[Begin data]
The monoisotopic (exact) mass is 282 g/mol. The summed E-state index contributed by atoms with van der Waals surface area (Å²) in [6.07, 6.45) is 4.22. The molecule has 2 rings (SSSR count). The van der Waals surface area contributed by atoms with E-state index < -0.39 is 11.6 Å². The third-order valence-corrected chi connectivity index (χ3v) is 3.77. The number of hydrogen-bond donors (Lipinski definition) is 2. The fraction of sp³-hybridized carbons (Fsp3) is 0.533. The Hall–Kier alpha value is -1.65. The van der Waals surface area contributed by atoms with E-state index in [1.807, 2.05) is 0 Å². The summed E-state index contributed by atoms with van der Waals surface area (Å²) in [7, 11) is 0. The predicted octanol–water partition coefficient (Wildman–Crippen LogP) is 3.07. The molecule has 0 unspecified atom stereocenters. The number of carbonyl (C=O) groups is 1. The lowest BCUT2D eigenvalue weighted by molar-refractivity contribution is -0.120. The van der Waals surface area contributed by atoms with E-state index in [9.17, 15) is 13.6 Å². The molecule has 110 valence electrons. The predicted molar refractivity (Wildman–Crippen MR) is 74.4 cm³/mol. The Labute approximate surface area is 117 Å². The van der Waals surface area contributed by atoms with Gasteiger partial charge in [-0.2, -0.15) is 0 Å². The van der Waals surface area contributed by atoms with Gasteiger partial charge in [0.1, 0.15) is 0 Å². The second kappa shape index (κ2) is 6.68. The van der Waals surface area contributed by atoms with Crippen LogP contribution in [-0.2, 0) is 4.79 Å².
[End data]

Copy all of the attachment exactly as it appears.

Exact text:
The monoisotopic (exact) mass is 282 g/mol. The summed E-state index contributed by atoms with van der Waals surface area (Å²) in [6.07, 6.45) is 4.22. The molecule has 2 rings (SSSR count). The van der Waals surface area contributed by atoms with E-state index < -0.39 is 11.6 Å². The third-order valence-corrected chi connectivity index (χ3v) is 3.77. The number of hydrogen-bond donors (Lipinski definition) is 2. The fraction of sp³-hybridized carbons (Fsp3) is 0.533. The Hall–Kier alpha value is -1.65. The van der Waals surface area contributed by atoms with E-state index in [1.807, 2.05) is 0 Å². The summed E-state index contributed by atoms with van der Waals surface area (Å²) in [7, 11) is 0. The predicted octanol–water partition coefficient (Wildman–Crippen LogP) is 3.07. The molecule has 0 unspecified atom stereocenters. The number of carbonyl (C=O) groups is 1. The lowest BCUT2D eigenvalue weighted by molar-refractivity contribution is -0.120. The van der Waals surface area contributed by atoms with E-state index in [9.17, 15) is 13.6 Å². The molecule has 110 valence electrons. The predicted molar refractivity (Wildman–Crippen MR) is 74.4 cm³/mol. The Labute approximate surface area is 117 Å². The van der Waals surface area contributed by atoms with Gasteiger partial charge in [-0.2, -0.15) is 0 Å². The van der Waals surface area contributed by atoms with Gasteiger partial charge in [0.1, 0.15) is 0 Å². The second kappa shape index (κ2) is 6.68. The van der Waals surface area contributed by atoms with Crippen LogP contribution in [-0.2, 0) is 4.79 Å².